By Rob Scherf
Despite its cult status as a transcendent horror movie, it is this reviewer’s opinion that 1974’s The Texas Chainsaw Massacre is little more than a childish romp through the slasher genre. A shoestring budget–the general-consensus reason for the massacre’s lack of style, form or content–is no excuse to skimp on a decent story and appropriate atmosphere for your film’s genre. Indeed, these are the two cheapest elements of a picture if its creative team has any imagination. A plotless and suspense-deficient “movie” (shot in true adolescent homebrew epic style, with truncated exposition and an oddly missing conclusion), The Texas Chainsaw Massacre deserves little more than a footnote in history as the inspiration for the glut of microbudget horror genius that followed in its beleaguered footsteps, including Sam Raimi’s Evil Dead and George Romero’s Living Dead trilogies.
It was with piqued interest, then, that last year I read some rumours regarding a remake helmed by none other than visionary auteur Michael Bay and neophyte music video director Marcus Nispel.
I have to admit, this producer/director combination was an eccentric choice at best, but even Bay, best known for such high production value classics as Armageddon and Bad Boys II, was sure to produce a more watchable film than the source material, even if the resulting mess of microsecondal cuts (his patented trademark) was only likable in the forced and manipulative way the producer’s previous offerings have been.
The new film picks up with a twisted nod to Scooby Doo as a pack of stoners rush through the back roads of Texas in an old van, probably running late for a Phish concert. The party’s over when the youngsters pick up a badly shaken woman wandering on the side of the road, who, after dispensing some cryptic foreshadowing, pulls a gun out of nowhere and holds a timely self-introduction to a bullet. The kids then begin a not-so-gentle descent into the macabre that ends in a lot of screaming and a hell of a lot of chainsaw-fueled chase scenes.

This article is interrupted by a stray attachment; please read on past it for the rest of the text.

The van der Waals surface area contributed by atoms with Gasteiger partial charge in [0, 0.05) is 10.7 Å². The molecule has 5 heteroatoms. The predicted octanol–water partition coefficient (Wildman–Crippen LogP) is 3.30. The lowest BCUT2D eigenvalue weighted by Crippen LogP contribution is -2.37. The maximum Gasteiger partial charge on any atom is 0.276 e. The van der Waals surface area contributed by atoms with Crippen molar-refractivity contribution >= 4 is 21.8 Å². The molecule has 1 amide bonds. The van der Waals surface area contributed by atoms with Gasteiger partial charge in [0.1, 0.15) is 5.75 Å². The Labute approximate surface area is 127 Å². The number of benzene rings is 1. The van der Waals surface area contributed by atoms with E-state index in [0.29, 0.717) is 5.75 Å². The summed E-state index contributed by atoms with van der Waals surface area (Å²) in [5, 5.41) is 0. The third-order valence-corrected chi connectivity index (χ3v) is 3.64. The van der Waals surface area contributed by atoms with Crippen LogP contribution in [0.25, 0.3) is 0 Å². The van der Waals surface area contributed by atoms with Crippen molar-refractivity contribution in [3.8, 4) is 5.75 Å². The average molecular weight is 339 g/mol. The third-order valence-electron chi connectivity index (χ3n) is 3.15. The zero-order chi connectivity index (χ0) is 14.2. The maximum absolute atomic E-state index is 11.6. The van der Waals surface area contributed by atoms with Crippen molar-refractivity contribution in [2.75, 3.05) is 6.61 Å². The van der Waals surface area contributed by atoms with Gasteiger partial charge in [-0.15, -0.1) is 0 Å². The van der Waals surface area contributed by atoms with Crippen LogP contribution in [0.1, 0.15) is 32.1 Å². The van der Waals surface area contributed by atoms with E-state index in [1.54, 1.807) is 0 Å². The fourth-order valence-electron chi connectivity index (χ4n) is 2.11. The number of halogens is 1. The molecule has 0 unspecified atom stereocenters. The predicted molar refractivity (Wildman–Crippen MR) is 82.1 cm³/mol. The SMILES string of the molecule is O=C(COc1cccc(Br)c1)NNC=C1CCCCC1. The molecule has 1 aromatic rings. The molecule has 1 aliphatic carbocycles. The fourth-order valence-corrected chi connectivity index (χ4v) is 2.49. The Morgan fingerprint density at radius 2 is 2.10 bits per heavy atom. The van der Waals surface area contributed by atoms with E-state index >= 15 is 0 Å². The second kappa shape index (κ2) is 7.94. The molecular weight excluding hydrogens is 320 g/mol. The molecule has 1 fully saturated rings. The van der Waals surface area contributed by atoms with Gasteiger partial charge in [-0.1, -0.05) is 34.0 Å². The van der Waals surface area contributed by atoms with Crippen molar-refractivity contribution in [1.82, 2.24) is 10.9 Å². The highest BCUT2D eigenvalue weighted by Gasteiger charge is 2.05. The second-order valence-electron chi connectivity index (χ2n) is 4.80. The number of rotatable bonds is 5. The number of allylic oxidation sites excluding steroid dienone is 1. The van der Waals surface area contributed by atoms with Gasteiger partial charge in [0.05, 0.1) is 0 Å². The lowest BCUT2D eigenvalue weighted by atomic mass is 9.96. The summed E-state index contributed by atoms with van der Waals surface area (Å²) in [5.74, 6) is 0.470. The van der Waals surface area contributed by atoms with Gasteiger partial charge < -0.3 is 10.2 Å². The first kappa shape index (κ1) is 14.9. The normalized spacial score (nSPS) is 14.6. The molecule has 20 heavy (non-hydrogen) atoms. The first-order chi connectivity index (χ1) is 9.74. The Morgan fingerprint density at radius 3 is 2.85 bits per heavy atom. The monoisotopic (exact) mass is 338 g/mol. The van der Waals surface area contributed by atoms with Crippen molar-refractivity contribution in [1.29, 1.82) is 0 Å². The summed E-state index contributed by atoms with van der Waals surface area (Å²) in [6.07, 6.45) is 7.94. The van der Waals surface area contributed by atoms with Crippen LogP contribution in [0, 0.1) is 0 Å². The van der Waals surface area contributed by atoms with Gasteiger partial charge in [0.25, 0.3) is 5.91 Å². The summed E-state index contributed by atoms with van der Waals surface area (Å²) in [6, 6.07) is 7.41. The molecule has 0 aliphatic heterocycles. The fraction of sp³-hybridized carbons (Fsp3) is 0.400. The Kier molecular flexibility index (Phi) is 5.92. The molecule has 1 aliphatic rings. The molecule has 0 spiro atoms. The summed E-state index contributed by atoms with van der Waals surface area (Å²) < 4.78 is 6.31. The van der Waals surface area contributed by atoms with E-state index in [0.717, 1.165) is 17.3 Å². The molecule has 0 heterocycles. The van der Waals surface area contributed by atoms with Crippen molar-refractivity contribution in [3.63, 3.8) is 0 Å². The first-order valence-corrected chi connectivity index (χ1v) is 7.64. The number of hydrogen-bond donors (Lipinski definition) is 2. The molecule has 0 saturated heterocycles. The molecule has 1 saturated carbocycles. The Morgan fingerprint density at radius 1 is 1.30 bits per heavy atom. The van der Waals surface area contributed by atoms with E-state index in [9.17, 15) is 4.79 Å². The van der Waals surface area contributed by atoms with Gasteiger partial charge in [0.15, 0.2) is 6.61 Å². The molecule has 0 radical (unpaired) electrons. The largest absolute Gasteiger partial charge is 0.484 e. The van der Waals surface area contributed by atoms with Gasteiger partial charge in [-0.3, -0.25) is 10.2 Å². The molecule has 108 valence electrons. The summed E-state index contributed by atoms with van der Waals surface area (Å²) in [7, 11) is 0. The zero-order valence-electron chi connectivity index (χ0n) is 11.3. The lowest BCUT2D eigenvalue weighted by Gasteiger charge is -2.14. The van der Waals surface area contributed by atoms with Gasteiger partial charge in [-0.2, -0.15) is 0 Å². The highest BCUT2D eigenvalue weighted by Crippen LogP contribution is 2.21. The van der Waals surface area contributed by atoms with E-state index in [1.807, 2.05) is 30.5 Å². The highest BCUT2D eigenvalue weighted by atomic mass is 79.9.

Although there are some new additions, like a spirited subplot involving a crazed sheriff played by Full Metal Jacket’s R. Lee Ermey, the plot here largely follows that of the original with Nispel determined to present the material in a much livelier manner. He has lovingly crafted a rich, colourful world of body parts in jars, bloodstained basements and extremely unwholesome antagonists in contrast to the original’s embarrassing visual nakedness.
For example, where the original’s action centerpiece was a panicked (and extremely long) midnight chase through the woods, the new Massacre beautifully sets the same scene in broad daylight and through an extensive web of backlit, clotheslined bed linens.
Nispel layers every set with buckets of fake blood, brain matter, bone, hair and fingernails, and gleefully juxtaposes the obscene amount of gore with dark humour that almost always hits its mark. Cheap scares are delivered by the dozen, but they fit so well into the dense atmosphere that they work, for once.
Even the setpieces, not much more than playful reworkings of old favourites (there are chases through an old house, a macabre laboratory, a slaughterhouse and a forest), hang nicely in the director’s obsessively textured framework. It’s a testament to Nispel’s sharp sense of aesthetic lyricism that he let neither Bay’s influence nor his own exuberance as a new director disrupt The Texas Chainsaw Massacre’s tight suspense and beautiful photography. It’s also what easily sets the film apart from any other horror flick in recent memory.